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Calumet is situated in Houghton County, on the northern peninsula of Michigan. The only industry in the community is the plant of a copper mining company which is reputed to be the largest in the world, and which offers employment to approximately 4,500 men. This plant began operations about twelve years ago. Until that time there had been no inhabitants in the present community. With the opening of this very resourceful mine, however, there was an influx of population, largely foreign, which has developed the community into a city of 20,000 inhabitants. Calumet is a modern city with conveniences such as a street-car system, electric lights, waterworks, paved streets, etc. The residences of the working people are especially comfortable and commodious. The town is locally divided into two sections: (1) The section in which the executive and skilled employees of the mining company and the tradespeople live and (2) the business section around the mine. This section is called Red Jacket, and in it a large majority of the immigrants live. The estimated population of Calumet is divided according to race as follows:

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When mining operations were first started in the vicinity of Calumet about ten years ago the first race that came into the community in any noticeable numbers was the Finns. Very few of these early Finns had come direct from their native land, most of them having lived formerly in Wisconsin and southern Michigan who, when they heard of the splendid opportunities for work in the opening of the new copper country, migrated to the northern peninsula of Michigan, a great many of them settling at Calumet. The Cornishmen were the next race of immigrants to come into the community, but only a few persons of that race were employed in Calumet at the beginning. Through the letters of the first of the Cornishmen to their homes and to their countrymen in other parts of the United States a decided immigration occurred about the years 1899 and 1900. Polish immigration and that of other races from Austria-Hungary began about five years ago, or in 1904. Very few of these immigrants came to the community directly from their native land, but most of them had lived and worked elsewhere in the United States. The history of Italian immigration to the community is in no manner settled or definite. The Italians have drifted into the community gradually, and not in large numbers at any one time.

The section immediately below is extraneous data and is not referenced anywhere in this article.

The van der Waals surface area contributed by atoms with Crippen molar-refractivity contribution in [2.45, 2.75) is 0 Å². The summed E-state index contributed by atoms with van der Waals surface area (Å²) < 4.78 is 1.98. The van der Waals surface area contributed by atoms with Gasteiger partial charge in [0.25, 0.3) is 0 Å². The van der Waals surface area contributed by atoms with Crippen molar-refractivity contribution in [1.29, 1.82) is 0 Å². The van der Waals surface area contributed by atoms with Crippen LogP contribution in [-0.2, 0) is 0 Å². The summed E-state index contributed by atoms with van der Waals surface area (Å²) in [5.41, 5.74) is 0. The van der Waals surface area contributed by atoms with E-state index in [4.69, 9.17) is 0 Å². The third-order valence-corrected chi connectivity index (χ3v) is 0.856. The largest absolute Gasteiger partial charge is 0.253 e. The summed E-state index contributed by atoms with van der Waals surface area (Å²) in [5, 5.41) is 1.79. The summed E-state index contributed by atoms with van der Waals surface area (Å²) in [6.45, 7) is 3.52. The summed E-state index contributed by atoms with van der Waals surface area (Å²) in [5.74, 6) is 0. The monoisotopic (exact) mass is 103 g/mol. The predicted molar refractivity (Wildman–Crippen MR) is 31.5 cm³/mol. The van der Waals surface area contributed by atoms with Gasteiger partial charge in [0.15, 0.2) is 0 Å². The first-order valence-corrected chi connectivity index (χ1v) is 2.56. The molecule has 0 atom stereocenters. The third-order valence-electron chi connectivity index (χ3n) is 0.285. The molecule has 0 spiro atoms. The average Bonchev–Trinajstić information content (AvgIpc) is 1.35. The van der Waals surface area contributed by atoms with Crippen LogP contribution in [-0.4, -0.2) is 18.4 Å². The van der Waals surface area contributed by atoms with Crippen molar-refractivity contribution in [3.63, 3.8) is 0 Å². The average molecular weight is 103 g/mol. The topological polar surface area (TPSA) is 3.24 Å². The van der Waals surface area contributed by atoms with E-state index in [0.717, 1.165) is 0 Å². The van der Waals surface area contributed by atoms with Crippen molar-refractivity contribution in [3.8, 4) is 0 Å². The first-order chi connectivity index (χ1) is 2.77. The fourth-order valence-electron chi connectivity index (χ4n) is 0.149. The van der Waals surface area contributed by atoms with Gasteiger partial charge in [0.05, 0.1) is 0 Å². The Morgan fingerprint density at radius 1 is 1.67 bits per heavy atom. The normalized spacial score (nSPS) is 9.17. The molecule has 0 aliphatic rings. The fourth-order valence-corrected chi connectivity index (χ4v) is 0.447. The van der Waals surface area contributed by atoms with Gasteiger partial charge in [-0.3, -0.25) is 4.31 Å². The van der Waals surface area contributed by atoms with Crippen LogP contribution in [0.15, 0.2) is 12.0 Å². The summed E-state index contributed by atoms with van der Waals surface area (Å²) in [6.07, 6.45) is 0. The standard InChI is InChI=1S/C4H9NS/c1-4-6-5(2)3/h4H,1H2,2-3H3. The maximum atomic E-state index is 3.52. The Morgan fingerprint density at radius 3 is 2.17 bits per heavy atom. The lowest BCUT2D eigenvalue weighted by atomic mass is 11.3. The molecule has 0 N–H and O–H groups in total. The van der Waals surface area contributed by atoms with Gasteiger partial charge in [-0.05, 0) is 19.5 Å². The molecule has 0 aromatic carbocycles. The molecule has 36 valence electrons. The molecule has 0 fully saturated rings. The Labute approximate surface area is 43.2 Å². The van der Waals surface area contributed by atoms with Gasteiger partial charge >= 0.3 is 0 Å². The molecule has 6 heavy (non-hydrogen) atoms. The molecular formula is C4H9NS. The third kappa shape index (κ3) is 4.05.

Located 5 miles southwest of Calumet are two mines, around which has grown a community called Frenchtown. This locality is nothing more than a small mining camp and is located on the outskirts of Hancock. It is of about ten years' growth, the shaft at this point

having been erected during 1900. There are approximately 300 employees, and it is estimated that the total population is 1,200 persons.

The estimated present population of the community is as follows, according to races:

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When the mining shafts were opened, in 1900, the first race to be employed was the Finnish. Most of these people had lived farther south, in Wisconsin and in southern Michigan, and did not come into the copper country until the opening of this particular shaft. Few of them had previous experience at mining, but they proved adaptable and soon developed into valuable miners. The Magyars, of whom about 220 are in the community, were the next to arrive. They, like the Finns, had no training in mining, but they were found to be satisfactory workers and are now meeting with success in the lower occupations. The Cornishmen came to the community at about the same time as the Finns, but, unlike the Finns and the Magyars, they had had experience in mining and soon became foremen and bosses.


The character of recent and past immigration to the mines may be seen from the following table, which shows by race the percentage of foreign-born male employees who had been in the United States each specified number of years. The period of residence in the United States and in the copper-mining district, however, are not identical. As a matter of fact, the greater number of foreign-born employees had worked elsewhere in this country before coming to the Lake Superior region.

TABLE 72.-Per cent of foreign-born male employees in the United States each specified number of years, by race.


[By years in the United States is meant years since first arrival in the United States. No deduction is made for time spent abroad. This table includes only races with 40 or more males reporting The total, however, is for all foreign-born.]